For centuries the great wines estates of Tuscany were not commercial enterprises in the traditional sense. They were first and foremost the country estates of the Tuscan gentry, and in typical Latin fashion their doors remained closed, even to those in the trade. Certainly, these renowned fattorias sold their wares locally and abroad but the thought of opening their family farm to the public was next to unthinkable. In fact, until Piero Stucchi-Prinetti came on the scene, very few Tuscan estates even had a marketing budget let alone a plan to market or educate the world about the treasures of Tuscany: food, wine, and a centuries old cultural heritage that by the 1970's the world was clamoring to know. Consequently, thirty years ago, Piero Stucchi-Prinetti and Lorenza de'Medeci embarked upon a new course that has helped usher in the second Italian Renaissance in Tuscany. They threw open the portals to Badia a Coltibuono and began a new day.
An astute and forward thinking international businessman, the gregarious Piero Stucchi-Prinetti perceived both the public's interest in the good life, which was inherent to Badia a Coltibuono, and the economic need on the part of Chianti Classico producers to change with the times. Instinctively, he understood the need for marketing because the paradigms in the world of wine were not about to stand still; the wine Renaissance in California alone had seen to that. Moreover, he understood the value of marketing the great products his family produced, including their way of life. As a result, his first move was to transform the estate's old stable into a trattoria or restaurant, replete with the property's stunning view of the Arno valley and the distant Appenine Mountains. From near and far, the world came to feast on a cultured way of life as well as some of the finest food and wine around.
Piero Stucchi-Prinetti's next move was even more daring. He hired a full-time director of promotions and public relations – something no other Tuscan estate in the area had done. The result was the invitation of wine importers, distributors, retailers, writers, and a list of adoring aficionados. Overnight guests were brought to Coltibuono and a bona fide hospitality program had begun, but this would be just the beginning.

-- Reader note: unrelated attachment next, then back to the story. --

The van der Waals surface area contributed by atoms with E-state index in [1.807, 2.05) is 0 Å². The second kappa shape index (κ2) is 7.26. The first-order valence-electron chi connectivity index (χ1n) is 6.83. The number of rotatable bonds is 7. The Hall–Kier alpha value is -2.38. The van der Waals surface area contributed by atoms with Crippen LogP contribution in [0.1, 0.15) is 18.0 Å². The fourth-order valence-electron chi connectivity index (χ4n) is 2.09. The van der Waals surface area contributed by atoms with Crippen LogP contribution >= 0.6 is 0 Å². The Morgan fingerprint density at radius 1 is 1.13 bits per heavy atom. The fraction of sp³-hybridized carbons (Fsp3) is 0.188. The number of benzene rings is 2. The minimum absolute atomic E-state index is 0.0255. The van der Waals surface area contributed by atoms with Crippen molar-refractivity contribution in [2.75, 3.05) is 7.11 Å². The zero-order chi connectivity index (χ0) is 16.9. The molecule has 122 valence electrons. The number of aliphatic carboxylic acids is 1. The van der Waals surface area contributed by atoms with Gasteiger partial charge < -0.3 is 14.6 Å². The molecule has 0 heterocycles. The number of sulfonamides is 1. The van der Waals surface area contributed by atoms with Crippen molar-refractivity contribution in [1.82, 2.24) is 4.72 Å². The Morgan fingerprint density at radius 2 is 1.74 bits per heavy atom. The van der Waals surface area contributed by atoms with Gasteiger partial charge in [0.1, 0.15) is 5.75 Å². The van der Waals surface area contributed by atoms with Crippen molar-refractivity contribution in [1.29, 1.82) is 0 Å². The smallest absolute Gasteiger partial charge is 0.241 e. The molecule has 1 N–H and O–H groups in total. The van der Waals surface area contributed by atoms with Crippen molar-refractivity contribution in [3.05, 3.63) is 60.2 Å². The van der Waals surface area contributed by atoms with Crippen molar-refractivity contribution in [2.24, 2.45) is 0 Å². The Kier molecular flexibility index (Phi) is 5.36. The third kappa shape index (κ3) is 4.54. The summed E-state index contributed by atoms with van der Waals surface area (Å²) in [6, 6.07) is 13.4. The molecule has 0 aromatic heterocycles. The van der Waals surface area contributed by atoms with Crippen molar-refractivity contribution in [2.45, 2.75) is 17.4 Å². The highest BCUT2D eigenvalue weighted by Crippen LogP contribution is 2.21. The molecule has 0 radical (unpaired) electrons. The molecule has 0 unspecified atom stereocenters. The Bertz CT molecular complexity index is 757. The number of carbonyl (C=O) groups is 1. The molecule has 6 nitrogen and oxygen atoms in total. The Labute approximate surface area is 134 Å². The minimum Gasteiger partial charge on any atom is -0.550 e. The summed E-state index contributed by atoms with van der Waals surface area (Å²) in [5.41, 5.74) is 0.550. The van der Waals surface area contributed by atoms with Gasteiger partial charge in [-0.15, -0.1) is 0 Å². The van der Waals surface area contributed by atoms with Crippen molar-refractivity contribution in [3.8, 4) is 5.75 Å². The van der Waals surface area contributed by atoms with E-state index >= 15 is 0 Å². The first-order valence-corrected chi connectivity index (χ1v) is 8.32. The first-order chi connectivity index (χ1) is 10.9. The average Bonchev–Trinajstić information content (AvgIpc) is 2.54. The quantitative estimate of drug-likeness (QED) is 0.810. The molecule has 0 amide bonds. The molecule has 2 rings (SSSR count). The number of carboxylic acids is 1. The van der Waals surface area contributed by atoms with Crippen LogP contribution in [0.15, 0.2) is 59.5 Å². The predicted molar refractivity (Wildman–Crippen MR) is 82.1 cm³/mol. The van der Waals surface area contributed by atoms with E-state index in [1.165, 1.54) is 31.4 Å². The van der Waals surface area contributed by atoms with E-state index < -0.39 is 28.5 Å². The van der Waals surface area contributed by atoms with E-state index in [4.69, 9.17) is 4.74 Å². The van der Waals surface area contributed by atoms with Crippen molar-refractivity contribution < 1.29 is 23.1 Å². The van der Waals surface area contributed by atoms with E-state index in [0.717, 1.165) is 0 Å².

Lorenza de'Medeci, who was then already well known as the food editor of Vogue Italia and the author of many cookbooks, began cooking for events at Coltibuono, which attracted even greater acclaim for the family's estate and its fine Chianti Classico. Soon, Lorenza's kitchen became the home of The Villa Table, one of the world's most renowned cooking schools. In the school's nearly two decades of existence, thousands of international chefs and serious amateur cooks have passed through the portals of Badia a Coltibuono to share the ancient abbey's renown as the guardian of traditional Tuscan cooking and the purveyor of the allure and mystic of Tuscany. As of this writing Lorenza Medeci has published thirty individual books on regional cuisine.
Today, Piero and Lorenza's children Emanuela and Roberto are the present mangers of the Coltibuono wine estate, while the couple's two other sons Paolo and Guido manage the family's now famous restaurant. Coltibuono remains one of the world's greatest producers of Chianti Classico as well as extra virgin olive oil. And as one would expect, Badia a Coltibuono remains a legend in its own time.